WORD ORIGIN | IDIOMS noun opportunity to sell; demand: slow sale. a special disposal of goods, as at reduced prices. transfer of property for money or credit. an auction. Idioms for sale, offered to be sold; made available to purchasers. on sale, able to be bought at reduced prices. Origin of sale before 1050; Middle English; late Old English sala;
Old Norse, Old High German sala.
sell 1 Related forms in·ter·sale, noun non·sale, noun sub·sale, noun
Based on the Random House Unabridged Dictionary, © Random House, Inc. 2019
British Dictionary definitions for subsale noun the exchange of goods, property, or services for an agreed sum of money or credit the amount sold the opportunity to sell; market there was no sale for luxuries the rate of selling or being sold a slow sale of synthetic fabrics an event at which goods are sold at reduced prices, usually to clear old stocks ( as modifier) sale bargains an auction Word Origin for sale
sala, from Old Norse sala. See also sell noun a town in NW England, in Trafford unitary authority, Greater Manchester: a residential suburb of Manchester. Pop: 55 234 (2001) a city in SE Australia, in SE Victoria: centre of an agricultural region. Pop: 12 854 (2001) noun a port in NW Morocco, on the Atlantic adjoining Rabat. Pop: 880 000 (2003)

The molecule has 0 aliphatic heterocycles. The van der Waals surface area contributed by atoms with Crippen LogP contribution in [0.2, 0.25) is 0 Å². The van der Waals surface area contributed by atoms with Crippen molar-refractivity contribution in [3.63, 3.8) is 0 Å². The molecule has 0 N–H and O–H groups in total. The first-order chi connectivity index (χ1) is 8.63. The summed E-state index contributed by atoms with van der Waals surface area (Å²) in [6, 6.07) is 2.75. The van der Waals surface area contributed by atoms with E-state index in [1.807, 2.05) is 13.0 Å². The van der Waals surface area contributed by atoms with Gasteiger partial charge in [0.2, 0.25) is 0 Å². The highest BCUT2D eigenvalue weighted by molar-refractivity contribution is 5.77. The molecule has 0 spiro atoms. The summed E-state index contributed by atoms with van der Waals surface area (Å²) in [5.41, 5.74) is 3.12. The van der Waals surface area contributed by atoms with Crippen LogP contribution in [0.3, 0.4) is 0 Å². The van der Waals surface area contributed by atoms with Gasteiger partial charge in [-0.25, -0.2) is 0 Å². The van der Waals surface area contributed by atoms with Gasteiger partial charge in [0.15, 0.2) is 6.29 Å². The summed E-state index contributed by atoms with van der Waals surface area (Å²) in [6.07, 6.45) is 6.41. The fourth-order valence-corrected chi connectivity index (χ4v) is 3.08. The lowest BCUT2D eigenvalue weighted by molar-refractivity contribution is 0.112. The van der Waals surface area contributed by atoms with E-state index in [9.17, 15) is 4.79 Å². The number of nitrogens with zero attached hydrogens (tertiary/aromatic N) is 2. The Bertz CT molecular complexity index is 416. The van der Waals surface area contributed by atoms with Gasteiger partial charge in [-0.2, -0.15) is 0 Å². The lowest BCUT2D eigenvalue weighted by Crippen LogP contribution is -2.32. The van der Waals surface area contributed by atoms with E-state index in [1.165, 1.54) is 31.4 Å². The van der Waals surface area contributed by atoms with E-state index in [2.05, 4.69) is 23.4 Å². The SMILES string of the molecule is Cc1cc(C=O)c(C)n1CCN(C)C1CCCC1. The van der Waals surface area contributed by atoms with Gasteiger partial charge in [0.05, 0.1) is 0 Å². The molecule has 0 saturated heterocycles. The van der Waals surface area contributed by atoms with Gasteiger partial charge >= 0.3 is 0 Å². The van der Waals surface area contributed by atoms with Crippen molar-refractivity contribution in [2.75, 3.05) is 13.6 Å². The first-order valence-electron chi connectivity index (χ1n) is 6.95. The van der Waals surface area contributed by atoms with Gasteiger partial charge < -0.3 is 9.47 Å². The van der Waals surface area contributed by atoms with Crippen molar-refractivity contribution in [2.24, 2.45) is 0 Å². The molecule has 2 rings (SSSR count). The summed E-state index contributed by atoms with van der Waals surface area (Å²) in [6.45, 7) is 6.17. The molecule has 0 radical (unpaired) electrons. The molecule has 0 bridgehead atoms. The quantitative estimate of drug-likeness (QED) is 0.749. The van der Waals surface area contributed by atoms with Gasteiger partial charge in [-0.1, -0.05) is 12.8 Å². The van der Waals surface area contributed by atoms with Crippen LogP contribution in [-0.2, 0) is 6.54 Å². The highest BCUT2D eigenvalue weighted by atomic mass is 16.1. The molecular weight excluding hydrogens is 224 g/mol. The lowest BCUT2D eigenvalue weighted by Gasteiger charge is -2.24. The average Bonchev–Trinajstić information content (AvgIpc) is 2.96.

Collins English Dictionary - Complete & Unabridged 2012 Digital Edition
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Word Origin and History for subsale n.
late Old English
sala "a sale, act of selling," from a Scandinavian source such as Old Norse sala "sale," from Proto-Germanic *salo (cf. Old High German sala, Swedish salu, Danish salg), from PIE root *sal- (3) "to grasp, take." Sense of "a selling of shop goods at lower prices than usual" first appeared 1866. Sales tax attested by 1886. Sales associate by 1946. Sales representative is from 1910.
Online Etymology Dictionary, © 2010 Douglas Harper
Idioms and Phrases with subsale
see close the sale; on sale; white sale.
The American Heritage® Idioms Dictionary
Copyright © 2002, 2001, 1995 by Houghton Mifflin Harcourt Publishing Company. Published by Houghton Mifflin Harcourt Publishing Company.